Tag Archives: music video

➤ Deejay Sullivan declares war on the “Wayne and Shirley” jazz-funkers

 Blue Rondo a la Turk, Chris Sullivan

Back in the day: Zoot-suited Chris Sullivan high-stepping with his Latin band Blue Rondo a la Turk, Glasgow 1981. Christos Tolera is seen hitting a cow-bell. Photographed by © Shapersofthe80s

❚ A CRACKLING EXCHANGE OF OPINIONS has given Facebook some edge this week. Legendary Wag club host, the deejay Chris Sullivan poured scorn on the term “jazz-funk” and its followers, igniting a barrage of responses from 70s fans of the Gold Mine, Caister and the Lacy Lady, sampled below.

➢ Chris Sullivan at Facebook, Nov 15: A friend of mine asked me what I played at Novikov every Sunday. I replied “jazz and funk” and he said “jazz-funk” and so horrified was I that anyone would think I play that rubbish, I recorded the start of my set for him and here it is…

♫ Listen to Sullivan’s mix – Solid funk that we love to love ♫

COMMENTERS ARE STILL LOCKING ANTLERS

Paul Carter: Nuthin wrong with jazz-funk at all – was the soundtrack to many young Londoners’ lives… The Gold Mine was one of the best clubs ever… When everyone was obsessed with punk and post punk, the really cool kids (black and white) were groovin to jazz-funk and soul. Just sayin.

Chris Sullivan: When I went to the Gold Mine it was funk but later came jazz-funk like Brazilian Love by George Duke and jazz-funkers started getting their hair permed and wearing dungarees and going to Purley All-Dayers… bloody horrible… Most true funk I love and jazz, especially Blue Note, is impeccable but jazz-funk is shite… and its emergence ruined a good little scene –  remember the Cortinas with the car stickers “Wayne and Shirley” for example, and the furry dice.

Paul Carter: Bit of snobbery there I think… and it is an opinion Chris, no more… I remember some incredible nights down the Gold Mine with Chris Hill, Pete Tong, and the rest of them – a lot of wedges but not a perm in sight – just great music – I think it’s a real shame that it’s been written out of club culture in favour of Northern soul (dull dull dull) and the West End scene in which you played such a large part. I was in both scenes and I always loved that the suburban scene was just about the music, not about the width of your turn-ups (much as I loved Le Beat Route and the rest). Oh and it was far more racially mixed too… / Continued at Facebook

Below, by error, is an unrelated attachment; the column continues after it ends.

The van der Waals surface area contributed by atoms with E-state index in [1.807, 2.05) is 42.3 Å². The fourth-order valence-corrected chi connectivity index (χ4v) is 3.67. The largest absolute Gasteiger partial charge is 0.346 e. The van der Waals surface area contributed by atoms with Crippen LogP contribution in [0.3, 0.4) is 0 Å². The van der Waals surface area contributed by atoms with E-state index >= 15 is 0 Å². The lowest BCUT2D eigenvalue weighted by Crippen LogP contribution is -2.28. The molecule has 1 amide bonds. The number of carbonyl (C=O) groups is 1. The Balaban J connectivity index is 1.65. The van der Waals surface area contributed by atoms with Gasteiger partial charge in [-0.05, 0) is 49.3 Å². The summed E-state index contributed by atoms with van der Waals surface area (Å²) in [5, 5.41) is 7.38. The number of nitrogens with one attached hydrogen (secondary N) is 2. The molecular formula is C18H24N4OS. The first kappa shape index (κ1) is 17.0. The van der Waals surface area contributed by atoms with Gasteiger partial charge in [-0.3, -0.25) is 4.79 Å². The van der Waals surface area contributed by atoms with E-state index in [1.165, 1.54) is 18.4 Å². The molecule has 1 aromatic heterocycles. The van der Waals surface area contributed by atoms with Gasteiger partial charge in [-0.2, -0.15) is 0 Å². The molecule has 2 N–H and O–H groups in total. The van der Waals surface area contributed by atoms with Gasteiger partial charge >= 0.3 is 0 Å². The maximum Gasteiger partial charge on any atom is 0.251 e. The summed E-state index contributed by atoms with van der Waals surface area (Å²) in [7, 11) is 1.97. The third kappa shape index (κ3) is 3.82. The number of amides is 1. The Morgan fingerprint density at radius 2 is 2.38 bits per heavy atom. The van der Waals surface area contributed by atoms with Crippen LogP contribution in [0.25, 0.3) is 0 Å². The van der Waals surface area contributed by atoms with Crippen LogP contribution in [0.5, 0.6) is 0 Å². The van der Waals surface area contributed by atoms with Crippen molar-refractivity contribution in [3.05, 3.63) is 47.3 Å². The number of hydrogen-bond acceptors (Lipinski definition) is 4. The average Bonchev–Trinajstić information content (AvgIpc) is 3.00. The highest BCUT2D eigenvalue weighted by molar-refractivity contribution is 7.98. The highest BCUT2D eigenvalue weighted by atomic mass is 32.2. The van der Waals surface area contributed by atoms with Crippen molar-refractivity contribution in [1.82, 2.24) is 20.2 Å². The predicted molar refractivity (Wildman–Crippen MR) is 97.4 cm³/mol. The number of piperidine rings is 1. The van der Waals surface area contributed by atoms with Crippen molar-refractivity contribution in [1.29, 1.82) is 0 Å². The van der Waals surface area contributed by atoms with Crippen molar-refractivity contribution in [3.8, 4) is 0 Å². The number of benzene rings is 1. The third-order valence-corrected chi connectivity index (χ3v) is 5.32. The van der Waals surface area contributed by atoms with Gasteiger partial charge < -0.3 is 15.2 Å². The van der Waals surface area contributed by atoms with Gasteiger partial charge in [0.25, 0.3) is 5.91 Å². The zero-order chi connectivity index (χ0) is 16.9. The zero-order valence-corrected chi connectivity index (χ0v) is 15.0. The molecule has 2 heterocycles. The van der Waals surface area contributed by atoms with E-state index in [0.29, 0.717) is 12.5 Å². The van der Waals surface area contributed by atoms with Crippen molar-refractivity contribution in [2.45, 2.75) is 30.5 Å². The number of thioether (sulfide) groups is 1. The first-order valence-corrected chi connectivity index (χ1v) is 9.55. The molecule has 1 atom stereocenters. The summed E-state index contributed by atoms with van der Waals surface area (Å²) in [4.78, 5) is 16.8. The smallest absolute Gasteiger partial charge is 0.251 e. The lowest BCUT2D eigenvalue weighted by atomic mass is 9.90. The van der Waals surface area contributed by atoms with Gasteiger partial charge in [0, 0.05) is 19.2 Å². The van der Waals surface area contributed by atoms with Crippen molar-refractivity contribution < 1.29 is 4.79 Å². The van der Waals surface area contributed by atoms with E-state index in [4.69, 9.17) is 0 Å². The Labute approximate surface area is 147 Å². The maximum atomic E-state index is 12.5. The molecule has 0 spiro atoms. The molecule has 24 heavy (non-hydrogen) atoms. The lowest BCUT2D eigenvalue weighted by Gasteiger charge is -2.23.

FOR YOUR FUNKING PLEASURE FROM 1971:

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➤ Postmodern Coupland is painting coded messages for Generation A

Douglas Coupland, Shanghai, interview,Art Labor,QR code,exhibition,paintings

Cultural clairvoyant Douglas Coupland: photographed in Shanghai for Time Out by Yang Xiaozhe

❚ DOUGLAS COUPLAND CAPTURED THE ZEITGEIST of a generation with his 1991 debut novel Generation X: Tales for an Accelerated Culture, and he kept his finger on the pulse of our times with such books as Microserfs, jPod and Generation A. However, Coupland’s first great artistic passion was not writing, but visual art. The Canadian cultural clairvoyant is in Shanghai this week for a group show at Art Labor. He talked to Sam Gaskin for Time Out Shanghai about the rise of smartphones for decoding and recoding the post-everything milieu…

If a UFO landed on Earth,” Coupland said, “and it had one of these on its roof you wouldn’t know what it meant, but you’d know it meant something. We could even go into some sort of Mad Max future where all the scanners are dead but you’d still wonder what it said. That’s what I like about them. There’s wonder in these things.”

These things are the Quick Response codes (a 2-D version of barcodes), upon which Coupland has mapped his Memento Mori series of paintings. On one level, the works are colourful abstracts reminiscent of Damien Hirst’s spot paintings, Mondrian’s Broadway Boogie Woogie and TV test screen patterns. Using a smartphone app, the paintings can also be scanned to reveal encoded messages. This fusion of image and text brings together two Couplands: the conceptual artist who got his start at a Tokyo art school and the novelist and aphorist who wrote Generation X and jPod… / Continued online

Douglas Coupland, Shanghai, interview,Art Labor ,exhibition,paintings,QR code

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❏ Scan this Coupland painting with your smartphone to reveal its hidden message about the future … or right-click to download the image, then upload it into the online QR reader at onlinebarcode reader.com

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➢ WHO ARE GENERATION A?

Now you young twerps want a new name for your generation? Probably not, you just want jobs, right? Well, the media do us all such tremendous favors when they call you Generation X, right? Two clicks from the very end of the alphabet. I hereby declare you Generation A, as much at the beginning of a series of astonishing triumphs and failures as Adam and Eve were so long ago. — Kurt Vonnegut, 1994

ANOTHER SHOW OPENED IN CANADA LAST WEEK

❏ Coupland graduated from Vancouver’s Emily Carr College of Art and Design in 1984 with a focus on sculpture. The 49-year-old artist was in Calgary this month for the opening of his newest exhibition, Douglas Coupland: Twenty-first Century at TrepanierBaer Gallery, which features thought-provoking sculpture, paintings and a collection of Marshall McLuhanesque “slogans for the 21st century” formatted into his paintings as QR codes.